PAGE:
Queens Episcopalians support homosexual bishop

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Leaders of several Queens Episcopal churches said Tuesday that they supported the decision of bishops at the recent national Episcopal General Convention to confirm Rev. Gene Robinson of New Hampshire as the nation’s first openly gay bishop.

“I think it’s a grace-filled moment for the church,” said Charles McCarron, the priest in charge of the Church of Resurrection at 85-01 118th St. in Richmond Hill. “It was an opportunity for the church to have inclusion, and I was very proud of how our church handled itself in the debates.”

McCarron, who attended the nine-day, triennial Episcopalian convention in Minneapolis that ended last week, said Episcopalians had debated the issue openly and honestly and had come to differing conclusions, with 64 bishops voting to approve Robinson, and about 40 voting against approval.

“There was a lot of open, honest struggle with the issue,” said McCarron. “I think it’s a good thing. In the past, we have managed to hold together within the church many different points of view. This is so far another example of that.”

Robinson, a divorced father of two, returned to his home in Concord, N.H. Sunday, where he lives with Mark Andrew, who has been his gay partner for over 13 years. After his approval by the Episcopal General Convention, he will serve as the bishop of the Diocese of New Hampshire.

McCarron said he supports the confirmation of Robinson, and hopes that it will help gays and lesbians feel welcome within the Episcopalian community.

“Here in Richmond Hill and Kew Gardens there are large gay and lesbian populations,” said McCarron. “I would hope this will help create a sense of welcome to our congregati­ons.”

Brother Thomas Carey SSF, the assistant priest at the Redeemer Episcopal Church at 30-14 Crescent St. in Astoria, said that according to Christian theology, all sins require free will. Being gay is an inclination that most homosexuals believe they are born with, said Carey, so it cannot be a sin.

“In terms of whether or not his being gay would affect his being a good or bad pastor, it would have no more effect than his having light or dark hair,” said Carey.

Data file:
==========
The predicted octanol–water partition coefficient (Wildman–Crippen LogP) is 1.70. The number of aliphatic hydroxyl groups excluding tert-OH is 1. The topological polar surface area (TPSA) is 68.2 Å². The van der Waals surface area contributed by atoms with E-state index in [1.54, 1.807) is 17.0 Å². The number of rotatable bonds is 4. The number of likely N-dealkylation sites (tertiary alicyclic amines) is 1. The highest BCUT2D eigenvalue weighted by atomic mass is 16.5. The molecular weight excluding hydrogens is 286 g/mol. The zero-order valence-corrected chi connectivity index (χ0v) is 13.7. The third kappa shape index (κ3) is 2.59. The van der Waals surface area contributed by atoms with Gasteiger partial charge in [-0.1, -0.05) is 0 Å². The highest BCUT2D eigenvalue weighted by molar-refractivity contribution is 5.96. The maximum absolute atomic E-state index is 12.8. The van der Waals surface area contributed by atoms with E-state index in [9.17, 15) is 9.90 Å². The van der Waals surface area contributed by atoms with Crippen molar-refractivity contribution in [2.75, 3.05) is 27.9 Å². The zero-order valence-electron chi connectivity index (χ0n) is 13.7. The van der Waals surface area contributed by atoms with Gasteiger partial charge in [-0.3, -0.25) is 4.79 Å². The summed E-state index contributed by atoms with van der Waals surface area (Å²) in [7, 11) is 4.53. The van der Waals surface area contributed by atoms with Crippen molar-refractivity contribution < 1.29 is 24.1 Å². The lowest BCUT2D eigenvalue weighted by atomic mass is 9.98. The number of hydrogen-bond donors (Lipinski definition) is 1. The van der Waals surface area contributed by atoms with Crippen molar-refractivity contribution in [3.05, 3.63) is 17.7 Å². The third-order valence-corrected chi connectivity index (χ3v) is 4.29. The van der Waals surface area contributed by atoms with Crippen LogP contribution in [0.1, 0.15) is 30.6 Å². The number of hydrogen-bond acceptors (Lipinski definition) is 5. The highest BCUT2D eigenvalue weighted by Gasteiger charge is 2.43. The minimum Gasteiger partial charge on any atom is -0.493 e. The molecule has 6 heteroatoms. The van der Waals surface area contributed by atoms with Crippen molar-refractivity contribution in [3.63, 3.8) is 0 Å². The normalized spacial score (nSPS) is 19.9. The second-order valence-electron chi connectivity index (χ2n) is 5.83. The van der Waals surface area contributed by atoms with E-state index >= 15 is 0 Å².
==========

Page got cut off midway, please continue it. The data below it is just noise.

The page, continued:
Carey pointed out that in 1974, the Episcopalian church struggled over a decision to ordain 10 women as priests in Philadelphia. The decision was shocking at first, but was eventually accepted by the mainstream Episcopalian society, he said.

“At that time, people said it was totally against the tradition of the church and the Bible to have women in positions of clergy,” said Father Tom Reese, the leader of St. Luke’s Episcopal Church at 85 Greenway South in Forest Hills. “Both sides cited scripture passages.”

Reese said the strength of the Episcopalian church was that it had a “live and learn” attitude that tended to calm things down.

“The next few months will be a tenuous time, but the atmosphere in the Episcopalian church is much more ‘Let’s see how we can make our way through this’ rather than anybody taking their marbles and going home,” said Reese.

Reese said Episcopalian leaders began talks about what the place of gay people in the church is in 1976, after women were accepted as clergy. One of the first things that was decided is that a person is baptized Christian, and being male, female, straight or gay is not an issue that affects their Christianity.

Rubbing elbows with diverse people on a daily people helps to create acceptance and understanding, said Reese.

“Queens is demographically the most diverse piece of land in the U.S.,” said Reese. “As a result, I think it translates into more open views about issues of sexuality.”

Reese said he plans on hosting a forum at his church on Aug. 24 at 10:30 a.m. to address what was said at the national Episcopalian convention and where the church is headed in the future.

Reach reporter Tien-Shun Lee by e-mail at, or call 718-229-0300, Ext. 155.

Updated 7:24 pm, October 10, 2011
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